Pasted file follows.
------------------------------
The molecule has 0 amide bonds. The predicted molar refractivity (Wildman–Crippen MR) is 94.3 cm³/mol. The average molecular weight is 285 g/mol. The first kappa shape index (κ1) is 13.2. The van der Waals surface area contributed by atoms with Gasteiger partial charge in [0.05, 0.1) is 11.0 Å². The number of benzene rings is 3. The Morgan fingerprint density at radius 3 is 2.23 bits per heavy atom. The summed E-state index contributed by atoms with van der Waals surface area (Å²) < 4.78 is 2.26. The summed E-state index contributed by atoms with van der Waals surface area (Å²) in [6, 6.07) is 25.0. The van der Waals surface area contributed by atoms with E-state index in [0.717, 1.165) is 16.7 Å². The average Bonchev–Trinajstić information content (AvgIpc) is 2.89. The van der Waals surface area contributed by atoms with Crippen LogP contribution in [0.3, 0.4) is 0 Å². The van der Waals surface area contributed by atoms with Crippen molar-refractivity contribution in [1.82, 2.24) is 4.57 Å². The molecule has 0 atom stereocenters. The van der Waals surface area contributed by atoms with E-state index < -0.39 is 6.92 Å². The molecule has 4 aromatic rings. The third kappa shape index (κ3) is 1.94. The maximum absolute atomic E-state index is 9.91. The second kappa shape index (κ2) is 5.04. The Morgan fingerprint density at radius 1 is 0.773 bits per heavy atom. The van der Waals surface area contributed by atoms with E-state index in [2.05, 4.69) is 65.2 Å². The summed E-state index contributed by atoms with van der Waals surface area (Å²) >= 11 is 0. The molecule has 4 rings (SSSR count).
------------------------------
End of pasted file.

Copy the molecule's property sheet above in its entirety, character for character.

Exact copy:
The molecule has 0 amide bonds. The predicted molar refractivity (Wildman–Crippen MR) is 94.3 cm³/mol. The average molecular weight is 285 g/mol. The first kappa shape index (κ1) is 13.2. The van der Waals surface area contributed by atoms with Gasteiger partial charge in [0.05, 0.1) is 11.0 Å². The number of benzene rings is 3. The Morgan fingerprint density at radius 3 is 2.23 bits per heavy atom. The summed E-state index contributed by atoms with van der Waals surface area (Å²) < 4.78 is 2.26. The summed E-state index contributed by atoms with van der Waals surface area (Å²) in [6, 6.07) is 25.0. The van der Waals surface area contributed by atoms with E-state index in [0.717, 1.165) is 16.7 Å². The average Bonchev–Trinajstić information content (AvgIpc) is 2.89. The van der Waals surface area contributed by atoms with Crippen LogP contribution in [0.3, 0.4) is 0 Å². The van der Waals surface area contributed by atoms with Crippen molar-refractivity contribution in [1.82, 2.24) is 4.57 Å². The molecule has 0 atom stereocenters. The van der Waals surface area contributed by atoms with E-state index < -0.39 is 6.92 Å². The molecule has 4 aromatic rings. The third kappa shape index (κ3) is 1.94. The maximum absolute atomic E-state index is 9.91. The second kappa shape index (κ2) is 5.04. The Morgan fingerprint density at radius 1 is 0.773 bits per heavy atom. The van der Waals surface area contributed by atoms with E-state index in [2.05, 4.69) is 65.2 Å². The summed E-state index contributed by atoms with van der Waals surface area (Å²) >= 11 is 0. The molecule has 4 rings (SSSR count).